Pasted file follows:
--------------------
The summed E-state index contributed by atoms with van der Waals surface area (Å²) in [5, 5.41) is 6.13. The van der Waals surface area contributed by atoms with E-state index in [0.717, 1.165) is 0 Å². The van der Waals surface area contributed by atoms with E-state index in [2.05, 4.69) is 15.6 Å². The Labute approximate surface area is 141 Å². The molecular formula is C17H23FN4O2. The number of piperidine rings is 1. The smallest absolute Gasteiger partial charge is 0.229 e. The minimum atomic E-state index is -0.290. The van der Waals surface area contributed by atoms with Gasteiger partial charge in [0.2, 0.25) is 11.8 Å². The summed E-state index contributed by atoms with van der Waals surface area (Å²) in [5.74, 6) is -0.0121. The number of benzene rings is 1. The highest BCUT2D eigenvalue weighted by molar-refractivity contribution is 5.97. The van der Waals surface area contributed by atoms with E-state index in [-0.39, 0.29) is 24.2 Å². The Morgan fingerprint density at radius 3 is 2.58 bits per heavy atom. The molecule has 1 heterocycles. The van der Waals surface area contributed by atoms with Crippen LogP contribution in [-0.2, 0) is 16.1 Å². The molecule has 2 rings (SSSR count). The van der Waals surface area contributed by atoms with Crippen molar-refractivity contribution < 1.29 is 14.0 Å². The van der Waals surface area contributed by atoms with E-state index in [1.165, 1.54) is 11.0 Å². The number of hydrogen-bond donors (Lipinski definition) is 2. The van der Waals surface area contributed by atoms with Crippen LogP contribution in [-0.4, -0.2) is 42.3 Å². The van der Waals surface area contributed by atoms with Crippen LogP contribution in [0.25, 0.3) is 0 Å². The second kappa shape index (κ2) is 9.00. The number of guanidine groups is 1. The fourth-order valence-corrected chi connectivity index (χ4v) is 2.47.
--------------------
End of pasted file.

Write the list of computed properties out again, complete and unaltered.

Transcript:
The summed E-state index contributed by atoms with van der Waals surface area (Å²) in [5, 5.41) is 6.13. The van der Waals surface area contributed by atoms with E-state index in [0.717, 1.165) is 0 Å². The van der Waals surface area contributed by atoms with E-state index in [2.05, 4.69) is 15.6 Å². The Labute approximate surface area is 141 Å². The molecular formula is C17H23FN4O2. The number of piperidine rings is 1. The smallest absolute Gasteiger partial charge is 0.229 e. The minimum atomic E-state index is -0.290. The van der Waals surface area contributed by atoms with Gasteiger partial charge in [0.2, 0.25) is 11.8 Å². The summed E-state index contributed by atoms with van der Waals surface area (Å²) in [5.74, 6) is -0.0121. The number of benzene rings is 1. The highest BCUT2D eigenvalue weighted by molar-refractivity contribution is 5.97. The van der Waals surface area contributed by atoms with E-state index in [-0.39, 0.29) is 24.2 Å². The Morgan fingerprint density at radius 3 is 2.58 bits per heavy atom. The molecule has 1 heterocycles. The van der Waals surface area contributed by atoms with Crippen LogP contribution in [-0.2, 0) is 16.1 Å². The molecule has 2 rings (SSSR count). The van der Waals surface area contributed by atoms with Crippen molar-refractivity contribution < 1.29 is 14.0 Å². The van der Waals surface area contributed by atoms with E-state index in [1.165, 1.54) is 11.0 Å². The number of hydrogen-bond donors (Lipinski definition) is 2. The van der Waals surface area contributed by atoms with Crippen LogP contribution in [-0.4, -0.2) is 42.3 Å². The van der Waals surface area contributed by atoms with Crippen LogP contribution in [0.25, 0.3) is 0 Å². The second kappa shape index (κ2) is 9.00. The number of guanidine groups is 1. The fourth-order valence-corrected chi connectivity index (χ4v) is 2.47.